How To Decide If It's Better To Rent Or Buy A Timeshare

You're liking the idea of spending time in a timeshare during your vacation, but you're wondering if it would be better for you to own one or buy a right to use (lease or license) a timeshare.

If you're thinking of buying a timeshare, you'll join the nearly 10 million households who own a share or interest in the 203,810 units in 1,549 resorts in the U.S., according to the American Resort Development Association (ARDA). Meanwhile, if you're planning to stick with renting a timeshare, you'll join the 14% of renters who occupy the vacation property.

As with other purchase decisions, the answer depends on you and your specific needs and situation. In the end, the path you choose to take should match your lifestyle and financial capability. For instance, if you become a timeshare owner, you could either be part of the 89% who are happy with their purchase (per ARDA) or part of the 85% who regretted their decision (per USA Today) — obviously opinions (and surveys) vary. Here's why you might want to buy or rent a timeshare and the factors you'll need to consider before making any decisions.

Why buy a timeshare?

Buying a timeshare is not very different from purchasing a house or other real estate property. However, unlike real estate, timeshares are not considered investments as they don't appreciate in value and don't generate income, according to Investopedia. Rather, they are more of a lifestyle purchase, according to Forbes, or put another way, it's prepaying for your vacation. This is something you'll have to bear in mind.

"Timeshare should not be considered an investment, deeded or not," Lisa Ann Schreier, consumer advocate who once worked in the timeshare industry, told Forbes, adding, "There are some rare cases where the value of the timeshare is the same or even more than the purchase price. ... That has to do more with supply and demand than anything else."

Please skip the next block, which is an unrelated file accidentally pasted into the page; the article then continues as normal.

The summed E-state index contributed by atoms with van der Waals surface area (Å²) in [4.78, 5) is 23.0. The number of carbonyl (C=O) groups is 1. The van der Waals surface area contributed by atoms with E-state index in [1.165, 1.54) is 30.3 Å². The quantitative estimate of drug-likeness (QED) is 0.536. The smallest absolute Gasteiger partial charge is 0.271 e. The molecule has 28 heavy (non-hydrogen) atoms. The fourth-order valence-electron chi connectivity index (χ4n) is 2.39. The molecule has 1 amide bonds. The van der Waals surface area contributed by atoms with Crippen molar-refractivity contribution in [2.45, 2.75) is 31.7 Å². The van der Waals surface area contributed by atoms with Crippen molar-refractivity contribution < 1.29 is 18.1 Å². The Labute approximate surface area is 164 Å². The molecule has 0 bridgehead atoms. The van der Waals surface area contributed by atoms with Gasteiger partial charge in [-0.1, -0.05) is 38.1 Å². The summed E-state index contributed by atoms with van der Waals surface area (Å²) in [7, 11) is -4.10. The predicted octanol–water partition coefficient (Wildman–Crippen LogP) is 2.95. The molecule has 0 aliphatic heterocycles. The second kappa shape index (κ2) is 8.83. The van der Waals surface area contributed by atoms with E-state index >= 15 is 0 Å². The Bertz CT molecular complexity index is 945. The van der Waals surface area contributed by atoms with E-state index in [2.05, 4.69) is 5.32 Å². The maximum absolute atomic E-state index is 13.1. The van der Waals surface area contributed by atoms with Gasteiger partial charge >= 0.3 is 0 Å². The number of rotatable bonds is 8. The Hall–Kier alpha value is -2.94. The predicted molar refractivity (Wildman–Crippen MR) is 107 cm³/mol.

With that out of the way, acquiring a timeshare can make sense for you and your family, especially if you make use of it every year, according to timeshare rental platform Koala. For one, annual vacations will have less hassle as you'll have a sure place to stay once you reach your destination. Plus, these properties are managed and maintained professionally, so you don't have to worry about upkeep, although you'll have to pay annual fees to keep it that way. In addition, most timeshares are spacious and include amenities such as multiple bedrooms, a kitchen, hot tubs, pools, spas, gyms, golf courses, and beach access.

Why rent a timeshare?

There are a couple of reasons why you'd want to rent a timeshare instead of buying one. First, if you're still undecided about your purchase, renting a timeshare will allow you to try the vacation property without getting tied to a lifetime agreement. Second, if you don't want to buy a timeshare but still want to reap the benefits of staying in one.

The Points Guy describes this as getting the resort experience without the high price tag associated with such vacation properties. The publication continues that timeshare rentals that owners advertise can often give you up to a 70% discount, for instance, EVR units that sell at SkyAuction at an extremely low price in destinations including Orlando, Las Vegas, and Cancun. Just don't forget to read the fine print on eye-popping deals as you'll also need to pay service and SkyAuction fees. Koala adds that timeshare rentals are a great way to book premier resorts worldwide.

You can typically book a timeshare rental for at least one week or seven days. Timeshare exit company Timeshatter recommends a budget of $1,000 for your whole-week stay, as timeshare rentals can cost you between $114 and $149 per night, although some units go for $4,500.

To buy or rent? Factors to take into consideration

When deciding whether you'll buy or rent a timeshare, think about your travel patterns, advises Forbes. Do you travel regularly to the same vacation spot each year or will purchasing a timeshare fit your lifestyle? Getting your own timeshare will be good for frequent travelers and those who want to stay in a spacious accommodation with lots of amenities, says Elliott Report. If you don't fit this description, owning a timeshare might not be for you.

In addition, there's also the matter of financial capacity. The Federal Trade Commission (FTC) recommends determining the true cost of owning a timeshare before buying one. Can you afford the cost of acquiring a timeshare now (upfront or initial fee) and in the long run (maintenance and other annual fees)? Run the numbers before making any decisions, and don't push through any purchase if you have to borrow funds, warns Forbes.

When it comes to timeshare rentals, The Points Guy recommends that people who are looking for five-star treatment should look elsewhere. The publication adds that if you're used to getting refunds when booking hotels, for instance, stay away from timeshare rentals as rates are nonrefundable. However, if you're a last-minute traveler who's willing to go beyond the tourist hotspots or travel during the off-season, then a timeshare rental might just be up your alley.